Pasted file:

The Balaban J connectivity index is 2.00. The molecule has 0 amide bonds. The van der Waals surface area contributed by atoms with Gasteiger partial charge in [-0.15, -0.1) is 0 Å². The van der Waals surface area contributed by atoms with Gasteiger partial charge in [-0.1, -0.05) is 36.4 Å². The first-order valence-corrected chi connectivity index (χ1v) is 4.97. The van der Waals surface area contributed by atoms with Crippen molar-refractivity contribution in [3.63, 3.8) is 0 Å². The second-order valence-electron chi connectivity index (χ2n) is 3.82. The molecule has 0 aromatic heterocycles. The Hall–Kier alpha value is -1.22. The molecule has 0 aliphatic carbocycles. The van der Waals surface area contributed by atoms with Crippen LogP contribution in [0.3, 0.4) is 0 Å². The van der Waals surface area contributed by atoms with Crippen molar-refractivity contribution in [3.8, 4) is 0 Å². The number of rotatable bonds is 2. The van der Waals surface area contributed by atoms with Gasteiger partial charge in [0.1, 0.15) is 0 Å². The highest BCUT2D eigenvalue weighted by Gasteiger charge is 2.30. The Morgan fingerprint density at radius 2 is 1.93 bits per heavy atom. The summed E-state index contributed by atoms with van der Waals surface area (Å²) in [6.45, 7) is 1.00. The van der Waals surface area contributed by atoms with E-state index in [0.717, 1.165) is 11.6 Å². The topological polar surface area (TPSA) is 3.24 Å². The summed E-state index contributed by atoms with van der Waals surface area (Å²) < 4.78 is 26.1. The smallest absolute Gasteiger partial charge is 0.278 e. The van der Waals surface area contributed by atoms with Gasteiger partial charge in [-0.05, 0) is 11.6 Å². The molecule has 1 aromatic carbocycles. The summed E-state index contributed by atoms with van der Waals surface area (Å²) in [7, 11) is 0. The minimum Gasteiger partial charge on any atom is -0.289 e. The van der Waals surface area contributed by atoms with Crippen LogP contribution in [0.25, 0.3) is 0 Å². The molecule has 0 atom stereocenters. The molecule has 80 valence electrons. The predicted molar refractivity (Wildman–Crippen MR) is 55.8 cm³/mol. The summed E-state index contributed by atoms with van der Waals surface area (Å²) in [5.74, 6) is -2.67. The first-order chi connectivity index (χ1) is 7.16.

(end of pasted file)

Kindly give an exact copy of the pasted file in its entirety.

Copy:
The Balaban J connectivity index is 2.00. The molecule has 0 amide bonds. The van der Waals surface area contributed by atoms with Gasteiger partial charge in [-0.15, -0.1) is 0 Å². The van der Waals surface area contributed by atoms with Gasteiger partial charge in [-0.1, -0.05) is 36.4 Å². The first-order valence-corrected chi connectivity index (χ1v) is 4.97. The van der Waals surface area contributed by atoms with Crippen molar-refractivity contribution in [3.63, 3.8) is 0 Å². The second-order valence-electron chi connectivity index (χ2n) is 3.82. The molecule has 0 aromatic heterocycles. The Hall–Kier alpha value is -1.22. The molecule has 0 aliphatic carbocycles. The van der Waals surface area contributed by atoms with Crippen LogP contribution in [0.3, 0.4) is 0 Å². The van der Waals surface area contributed by atoms with Crippen molar-refractivity contribution in [3.8, 4) is 0 Å². The number of rotatable bonds is 2. The van der Waals surface area contributed by atoms with Gasteiger partial charge in [0.1, 0.15) is 0 Å². The highest BCUT2D eigenvalue weighted by Gasteiger charge is 2.30. The Morgan fingerprint density at radius 2 is 1.93 bits per heavy atom. The summed E-state index contributed by atoms with van der Waals surface area (Å²) in [6.45, 7) is 1.00. The van der Waals surface area contributed by atoms with E-state index in [0.717, 1.165) is 11.6 Å². The topological polar surface area (TPSA) is 3.24 Å². The summed E-state index contributed by atoms with van der Waals surface area (Å²) < 4.78 is 26.1. The smallest absolute Gasteiger partial charge is 0.278 e. The van der Waals surface area contributed by atoms with Gasteiger partial charge in [-0.05, 0) is 11.6 Å². The molecule has 1 aromatic carbocycles. The summed E-state index contributed by atoms with van der Waals surface area (Å²) in [7, 11) is 0. The minimum Gasteiger partial charge on any atom is -0.289 e. The van der Waals surface area contributed by atoms with Crippen LogP contribution in [0.25, 0.3) is 0 Å². The molecule has 0 atom stereocenters. The molecule has 80 valence electrons. The predicted molar refractivity (Wildman–Crippen MR) is 55.8 cm³/mol. The summed E-state index contributed by atoms with van der Waals surface area (Å²) in [5.74, 6) is -2.67. The first-order chi connectivity index (χ1) is 7.16.